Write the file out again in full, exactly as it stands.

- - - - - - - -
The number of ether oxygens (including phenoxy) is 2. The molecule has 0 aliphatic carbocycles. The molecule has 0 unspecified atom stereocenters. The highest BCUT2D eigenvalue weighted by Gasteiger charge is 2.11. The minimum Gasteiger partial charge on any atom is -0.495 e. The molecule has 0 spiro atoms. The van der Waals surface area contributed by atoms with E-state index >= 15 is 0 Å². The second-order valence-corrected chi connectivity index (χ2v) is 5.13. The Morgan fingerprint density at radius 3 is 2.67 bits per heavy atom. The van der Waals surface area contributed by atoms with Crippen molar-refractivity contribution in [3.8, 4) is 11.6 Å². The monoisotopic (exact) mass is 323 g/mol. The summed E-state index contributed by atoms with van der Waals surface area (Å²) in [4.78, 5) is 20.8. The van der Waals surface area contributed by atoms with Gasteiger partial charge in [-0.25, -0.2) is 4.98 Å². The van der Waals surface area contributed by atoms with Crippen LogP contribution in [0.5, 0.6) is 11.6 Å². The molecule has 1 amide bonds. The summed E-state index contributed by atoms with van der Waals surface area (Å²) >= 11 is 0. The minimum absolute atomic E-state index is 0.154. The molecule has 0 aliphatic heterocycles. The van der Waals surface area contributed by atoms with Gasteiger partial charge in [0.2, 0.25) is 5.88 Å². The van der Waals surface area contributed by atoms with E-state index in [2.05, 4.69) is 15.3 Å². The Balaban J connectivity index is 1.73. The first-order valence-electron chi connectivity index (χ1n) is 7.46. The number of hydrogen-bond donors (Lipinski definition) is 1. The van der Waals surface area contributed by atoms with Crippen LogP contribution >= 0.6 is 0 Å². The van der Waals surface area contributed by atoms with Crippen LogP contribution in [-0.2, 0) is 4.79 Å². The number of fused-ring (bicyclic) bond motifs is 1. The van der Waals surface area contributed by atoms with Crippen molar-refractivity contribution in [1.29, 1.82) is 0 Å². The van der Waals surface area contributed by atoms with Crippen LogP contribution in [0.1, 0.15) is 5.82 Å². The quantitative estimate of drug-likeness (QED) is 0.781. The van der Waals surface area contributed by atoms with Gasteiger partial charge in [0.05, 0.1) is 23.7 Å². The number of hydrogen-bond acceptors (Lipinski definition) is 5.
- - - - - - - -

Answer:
The number of ether oxygens (including phenoxy) is 2. The molecule has 0 aliphatic carbocycles. The molecule has 0 unspecified atom stereocenters. The highest BCUT2D eigenvalue weighted by Gasteiger charge is 2.11. The minimum Gasteiger partial charge on any atom is -0.495 e. The molecule has 0 spiro atoms. The van der Waals surface area contributed by atoms with E-state index >= 15 is 0 Å². The second-order valence-corrected chi connectivity index (χ2v) is 5.13. The Morgan fingerprint density at radius 3 is 2.67 bits per heavy atom. The van der Waals surface area contributed by atoms with Crippen molar-refractivity contribution in [3.8, 4) is 11.6 Å². The monoisotopic (exact) mass is 323 g/mol. The summed E-state index contributed by atoms with van der Waals surface area (Å²) in [4.78, 5) is 20.8. The van der Waals surface area contributed by atoms with Gasteiger partial charge in [-0.25, -0.2) is 4.98 Å². The van der Waals surface area contributed by atoms with Crippen LogP contribution in [0.5, 0.6) is 11.6 Å². The molecule has 1 amide bonds. The summed E-state index contributed by atoms with van der Waals surface area (Å²) >= 11 is 0. The minimum absolute atomic E-state index is 0.154. The molecule has 0 aliphatic heterocycles. The van der Waals surface area contributed by atoms with Gasteiger partial charge in [0.2, 0.25) is 5.88 Å². The van der Waals surface area contributed by atoms with E-state index in [2.05, 4.69) is 15.3 Å². The Balaban J connectivity index is 1.73. The first-order valence-electron chi connectivity index (χ1n) is 7.46. The number of hydrogen-bond donors (Lipinski definition) is 1. The van der Waals surface area contributed by atoms with Crippen LogP contribution >= 0.6 is 0 Å². The van der Waals surface area contributed by atoms with Crippen LogP contribution in [-0.2, 0) is 4.79 Å². The number of fused-ring (bicyclic) bond motifs is 1. The van der Waals surface area contributed by atoms with Crippen molar-refractivity contribution in [1.29, 1.82) is 0 Å². The van der Waals surface area contributed by atoms with Crippen LogP contribution in [0.1, 0.15) is 5.82 Å². The quantitative estimate of drug-likeness (QED) is 0.781. The van der Waals surface area contributed by atoms with Gasteiger partial charge in [0.05, 0.1) is 23.7 Å². The number of hydrogen-bond acceptors (Lipinski definition) is 5.